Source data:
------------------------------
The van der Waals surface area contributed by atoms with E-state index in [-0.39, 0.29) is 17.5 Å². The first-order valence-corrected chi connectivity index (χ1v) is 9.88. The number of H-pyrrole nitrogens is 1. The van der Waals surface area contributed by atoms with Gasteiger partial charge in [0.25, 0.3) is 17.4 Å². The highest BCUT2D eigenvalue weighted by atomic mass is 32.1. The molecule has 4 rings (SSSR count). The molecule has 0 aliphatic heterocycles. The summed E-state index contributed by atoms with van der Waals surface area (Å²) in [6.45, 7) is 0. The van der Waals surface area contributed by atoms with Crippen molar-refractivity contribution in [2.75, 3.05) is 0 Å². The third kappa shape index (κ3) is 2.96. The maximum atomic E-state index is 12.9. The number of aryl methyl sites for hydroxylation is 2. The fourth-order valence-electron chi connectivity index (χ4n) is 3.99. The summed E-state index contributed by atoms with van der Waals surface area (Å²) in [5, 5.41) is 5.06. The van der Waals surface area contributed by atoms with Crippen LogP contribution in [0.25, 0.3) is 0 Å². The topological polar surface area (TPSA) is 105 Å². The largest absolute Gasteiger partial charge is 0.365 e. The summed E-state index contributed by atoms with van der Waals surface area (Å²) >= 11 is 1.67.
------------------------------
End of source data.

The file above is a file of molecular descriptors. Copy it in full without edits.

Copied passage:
The van der Waals surface area contributed by atoms with E-state index in [-0.39, 0.29) is 17.5 Å². The first-order valence-corrected chi connectivity index (χ1v) is 9.88. The number of H-pyrrole nitrogens is 1. The van der Waals surface area contributed by atoms with Gasteiger partial charge in [0.25, 0.3) is 17.4 Å². The highest BCUT2D eigenvalue weighted by atomic mass is 32.1. The molecule has 4 rings (SSSR count). The molecule has 0 aliphatic heterocycles. The summed E-state index contributed by atoms with van der Waals surface area (Å²) in [6.45, 7) is 0. The van der Waals surface area contributed by atoms with Crippen molar-refractivity contribution in [2.75, 3.05) is 0 Å². The third kappa shape index (κ3) is 2.96. The maximum atomic E-state index is 12.9. The number of aryl methyl sites for hydroxylation is 2. The fourth-order valence-electron chi connectivity index (χ4n) is 3.99. The summed E-state index contributed by atoms with van der Waals surface area (Å²) in [5, 5.41) is 5.06. The van der Waals surface area contributed by atoms with Crippen LogP contribution in [0.25, 0.3) is 0 Å². The topological polar surface area (TPSA) is 105 Å². The largest absolute Gasteiger partial charge is 0.365 e. The summed E-state index contributed by atoms with van der Waals surface area (Å²) >= 11 is 1.67.